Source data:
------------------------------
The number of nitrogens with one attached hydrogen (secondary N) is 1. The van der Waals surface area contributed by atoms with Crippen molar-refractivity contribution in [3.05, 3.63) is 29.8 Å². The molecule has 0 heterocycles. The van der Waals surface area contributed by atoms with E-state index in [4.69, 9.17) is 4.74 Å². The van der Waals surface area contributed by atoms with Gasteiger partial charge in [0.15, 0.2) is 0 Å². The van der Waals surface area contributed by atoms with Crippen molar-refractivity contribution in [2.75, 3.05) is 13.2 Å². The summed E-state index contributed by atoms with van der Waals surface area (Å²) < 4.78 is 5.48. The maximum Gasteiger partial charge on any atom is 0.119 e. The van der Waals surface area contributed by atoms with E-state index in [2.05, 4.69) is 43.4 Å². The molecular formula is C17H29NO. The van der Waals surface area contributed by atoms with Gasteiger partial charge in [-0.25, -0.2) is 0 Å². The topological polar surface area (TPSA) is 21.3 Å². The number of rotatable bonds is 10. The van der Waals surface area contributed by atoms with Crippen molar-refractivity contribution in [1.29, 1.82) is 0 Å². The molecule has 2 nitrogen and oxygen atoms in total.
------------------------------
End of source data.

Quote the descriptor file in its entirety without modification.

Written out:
The number of nitrogens with one attached hydrogen (secondary N) is 1. The van der Waals surface area contributed by atoms with Crippen molar-refractivity contribution in [3.05, 3.63) is 29.8 Å². The molecule has 0 heterocycles. The van der Waals surface area contributed by atoms with E-state index in [4.69, 9.17) is 4.74 Å². The van der Waals surface area contributed by atoms with Gasteiger partial charge in [0.15, 0.2) is 0 Å². The van der Waals surface area contributed by atoms with Crippen molar-refractivity contribution in [2.75, 3.05) is 13.2 Å². The summed E-state index contributed by atoms with van der Waals surface area (Å²) < 4.78 is 5.48. The maximum Gasteiger partial charge on any atom is 0.119 e. The van der Waals surface area contributed by atoms with E-state index in [2.05, 4.69) is 43.4 Å². The molecular formula is C17H29NO. The van der Waals surface area contributed by atoms with Gasteiger partial charge in [-0.25, -0.2) is 0 Å². The topological polar surface area (TPSA) is 21.3 Å². The number of rotatable bonds is 10. The van der Waals surface area contributed by atoms with Crippen molar-refractivity contribution in [1.29, 1.82) is 0 Å². The molecule has 2 nitrogen and oxygen atoms in total.